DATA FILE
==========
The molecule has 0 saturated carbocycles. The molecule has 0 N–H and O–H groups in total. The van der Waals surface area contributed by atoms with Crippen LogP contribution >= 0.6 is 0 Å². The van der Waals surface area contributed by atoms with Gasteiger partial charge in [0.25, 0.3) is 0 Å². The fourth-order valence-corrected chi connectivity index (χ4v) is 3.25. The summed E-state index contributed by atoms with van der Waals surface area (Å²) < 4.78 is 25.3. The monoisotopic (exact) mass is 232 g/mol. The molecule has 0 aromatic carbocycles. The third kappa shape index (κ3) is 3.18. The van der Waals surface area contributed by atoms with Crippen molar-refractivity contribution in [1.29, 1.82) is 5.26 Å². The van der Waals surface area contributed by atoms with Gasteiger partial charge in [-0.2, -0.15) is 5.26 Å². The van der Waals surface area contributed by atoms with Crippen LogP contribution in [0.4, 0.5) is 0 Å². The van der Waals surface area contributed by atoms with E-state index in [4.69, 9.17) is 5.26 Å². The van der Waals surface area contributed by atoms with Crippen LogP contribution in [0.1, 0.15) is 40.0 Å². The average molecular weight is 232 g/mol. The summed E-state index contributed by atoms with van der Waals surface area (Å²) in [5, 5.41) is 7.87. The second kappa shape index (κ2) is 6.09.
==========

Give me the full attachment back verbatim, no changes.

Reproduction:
The molecule has 0 saturated carbocycles. The molecule has 0 N–H and O–H groups in total. The van der Waals surface area contributed by atoms with Crippen LogP contribution >= 0.6 is 0 Å². The van der Waals surface area contributed by atoms with Gasteiger partial charge in [0.25, 0.3) is 0 Å². The fourth-order valence-corrected chi connectivity index (χ4v) is 3.25. The summed E-state index contributed by atoms with van der Waals surface area (Å²) < 4.78 is 25.3. The monoisotopic (exact) mass is 232 g/mol. The molecule has 0 aromatic carbocycles. The third kappa shape index (κ3) is 3.18. The van der Waals surface area contributed by atoms with Crippen molar-refractivity contribution in [1.29, 1.82) is 5.26 Å². The van der Waals surface area contributed by atoms with Gasteiger partial charge in [-0.2, -0.15) is 5.26 Å². The van der Waals surface area contributed by atoms with Crippen LogP contribution in [0.4, 0.5) is 0 Å². The van der Waals surface area contributed by atoms with E-state index in [4.69, 9.17) is 5.26 Å². The van der Waals surface area contributed by atoms with Crippen LogP contribution in [0.1, 0.15) is 40.0 Å². The average molecular weight is 232 g/mol. The summed E-state index contributed by atoms with van der Waals surface area (Å²) in [5, 5.41) is 7.87. The second kappa shape index (κ2) is 6.09.